Your search found 4 Results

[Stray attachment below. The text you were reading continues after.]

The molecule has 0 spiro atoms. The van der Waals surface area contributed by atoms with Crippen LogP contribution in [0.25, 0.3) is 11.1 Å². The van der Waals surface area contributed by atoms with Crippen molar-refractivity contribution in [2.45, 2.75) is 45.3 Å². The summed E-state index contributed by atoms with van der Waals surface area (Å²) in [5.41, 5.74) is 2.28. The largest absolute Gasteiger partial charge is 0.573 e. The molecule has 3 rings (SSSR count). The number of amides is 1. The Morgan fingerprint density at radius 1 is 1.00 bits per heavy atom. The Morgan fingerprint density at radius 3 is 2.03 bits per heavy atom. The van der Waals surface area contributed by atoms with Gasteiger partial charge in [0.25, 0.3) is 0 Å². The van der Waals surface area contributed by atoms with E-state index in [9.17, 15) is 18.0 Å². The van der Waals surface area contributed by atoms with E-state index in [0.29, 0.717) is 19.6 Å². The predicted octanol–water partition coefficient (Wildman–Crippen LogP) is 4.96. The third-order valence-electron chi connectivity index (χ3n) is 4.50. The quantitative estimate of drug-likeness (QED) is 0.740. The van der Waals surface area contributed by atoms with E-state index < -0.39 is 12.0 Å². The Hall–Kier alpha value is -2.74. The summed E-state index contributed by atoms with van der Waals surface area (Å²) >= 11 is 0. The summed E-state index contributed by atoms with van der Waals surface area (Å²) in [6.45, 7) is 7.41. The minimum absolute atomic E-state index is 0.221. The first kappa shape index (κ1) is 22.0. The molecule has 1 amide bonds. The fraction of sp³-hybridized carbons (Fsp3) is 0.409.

YEARBOOK OF POPULATION RESEARCH IN FINLAND. 1986; 24:29-42.The goal in this paper is to present and discuss results from several Dutch research projects dealing with the acceptance and demographic effects of new policy measures aimed at increasing fertility. The discussion covers the history of Dutch population policy since 1945, research on the acceptance of future pronatalist policy measures, a preliminary test of Mancur Olson's collective action theory applied to the relationship between population concern and acceptance of population policy, and evidence from social demographic research on the demographic impact of 1 particular type of pronatalist policy. The population has increased by over 10 million people over the last 100 years with some 45% of the increase taking place after 1945. The years immediately following the war were characterized by high birthrates. Natural population growth, mainly in the early 1950s, was attenuated by the number of persons leaving the country. This lasted until about 1960. Since then there has been an immigration surplus, yet in the 1970s the annual population growth was smaller than in the early years. A marked decrease in fertility was responsible for this. The fertility decrease is caused mostly by the fact that the number of high parity births has decreased. Since 1970, the number of 1st births also has decreased. The 1st stage in Dutch population policy covers the period 1945 to the late 1960s. In the first 15 years after World War II, the annual marked increase in population numbers worried the government and several segments of the general population, but an explicit interest on the part of the government in steering (natural) population growth did not exist. The 2nd stage of population policy covers the period from 1970 to the early 1980s. A Royal Commission on Population was established in 1972, and the essential message of their 1974 report was the termination of natural growth as soon as possible. 2 years after the publication of the Commission's final report the government stated their position, that is, for the Netherlands to reach a stationary population. During the 1970s, the total fertility rate declined from 2.6 (1970) to 1.6 (1980). It was this decline, combined with the aging of the population, that led the Interdepartmental Commission on Population Policy (ICB) in 1982 to become alert to the forecast that a stationary population of 12-14 million might not be reached in the near future. In early 1983 the government formulated a new position. The government now considers as imperative a change in the fertility trend over the next several years. If this change fails to occur, they maintain that it may be necessary to implement pronatalist policy measures. A public opinion survey conducted in early 1983 showed that 22% of the respondents responded affirmatively to the question about whether or not they would like to have more children when a pronatalist policy is introduced, yet only 12% indicated a willingness to reconsider their fertility intention upon implementation of this type of policy (N=250). Only 1/3 indicated a willingness to change their fertility intention in a pronatalist way. A government that uses data obtained from public opinion surveys instead of information stemming from demographic policy research may be deceived in the long run. More attention needs to be paid to demographic policy research.